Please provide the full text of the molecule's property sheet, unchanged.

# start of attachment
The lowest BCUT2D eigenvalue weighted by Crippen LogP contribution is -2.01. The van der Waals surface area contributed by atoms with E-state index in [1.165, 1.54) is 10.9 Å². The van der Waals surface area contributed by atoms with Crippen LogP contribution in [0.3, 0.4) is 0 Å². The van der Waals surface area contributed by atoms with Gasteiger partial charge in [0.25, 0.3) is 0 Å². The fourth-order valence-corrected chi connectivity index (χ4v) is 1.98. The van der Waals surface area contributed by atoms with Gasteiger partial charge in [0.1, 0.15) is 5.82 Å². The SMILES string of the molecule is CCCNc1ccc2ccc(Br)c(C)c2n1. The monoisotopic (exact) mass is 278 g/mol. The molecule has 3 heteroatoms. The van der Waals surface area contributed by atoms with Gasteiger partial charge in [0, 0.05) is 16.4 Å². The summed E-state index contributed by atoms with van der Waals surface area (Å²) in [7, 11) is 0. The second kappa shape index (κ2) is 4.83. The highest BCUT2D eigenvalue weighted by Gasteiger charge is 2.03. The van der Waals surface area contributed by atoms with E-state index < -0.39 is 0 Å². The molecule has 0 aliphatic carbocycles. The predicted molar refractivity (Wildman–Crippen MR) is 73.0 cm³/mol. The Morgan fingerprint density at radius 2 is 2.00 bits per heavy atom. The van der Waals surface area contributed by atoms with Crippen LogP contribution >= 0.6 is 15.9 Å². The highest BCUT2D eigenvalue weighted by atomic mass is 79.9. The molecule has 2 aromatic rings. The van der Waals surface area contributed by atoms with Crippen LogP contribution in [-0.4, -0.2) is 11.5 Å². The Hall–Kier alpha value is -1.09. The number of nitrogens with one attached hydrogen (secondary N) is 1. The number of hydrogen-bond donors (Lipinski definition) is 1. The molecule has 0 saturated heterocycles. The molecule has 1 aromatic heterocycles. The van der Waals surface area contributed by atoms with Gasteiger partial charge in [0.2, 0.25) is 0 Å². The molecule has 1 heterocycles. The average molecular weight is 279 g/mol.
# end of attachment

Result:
The lowest BCUT2D eigenvalue weighted by Crippen LogP contribution is -2.01. The van der Waals surface area contributed by atoms with E-state index in [1.165, 1.54) is 10.9 Å². The van der Waals surface area contributed by atoms with Crippen LogP contribution in [0.3, 0.4) is 0 Å². The van der Waals surface area contributed by atoms with Gasteiger partial charge in [0.25, 0.3) is 0 Å². The fourth-order valence-corrected chi connectivity index (χ4v) is 1.98. The van der Waals surface area contributed by atoms with Gasteiger partial charge in [0.1, 0.15) is 5.82 Å². The SMILES string of the molecule is CCCNc1ccc2ccc(Br)c(C)c2n1. The monoisotopic (exact) mass is 278 g/mol. The molecule has 3 heteroatoms. The van der Waals surface area contributed by atoms with Gasteiger partial charge in [0, 0.05) is 16.4 Å². The summed E-state index contributed by atoms with van der Waals surface area (Å²) in [7, 11) is 0. The second kappa shape index (κ2) is 4.83. The highest BCUT2D eigenvalue weighted by Gasteiger charge is 2.03. The van der Waals surface area contributed by atoms with E-state index < -0.39 is 0 Å². The molecule has 0 aliphatic carbocycles. The predicted molar refractivity (Wildman–Crippen MR) is 73.0 cm³/mol. The Morgan fingerprint density at radius 2 is 2.00 bits per heavy atom. The van der Waals surface area contributed by atoms with Crippen LogP contribution >= 0.6 is 15.9 Å². The highest BCUT2D eigenvalue weighted by atomic mass is 79.9. The molecule has 2 aromatic rings. The van der Waals surface area contributed by atoms with Crippen LogP contribution in [-0.4, -0.2) is 11.5 Å². The Hall–Kier alpha value is -1.09. The number of nitrogens with one attached hydrogen (secondary N) is 1. The number of hydrogen-bond donors (Lipinski definition) is 1. The molecule has 0 saturated heterocycles. The molecule has 1 aromatic heterocycles. The van der Waals surface area contributed by atoms with Gasteiger partial charge in [0.2, 0.25) is 0 Å². The molecule has 1 heterocycles. The average molecular weight is 279 g/mol.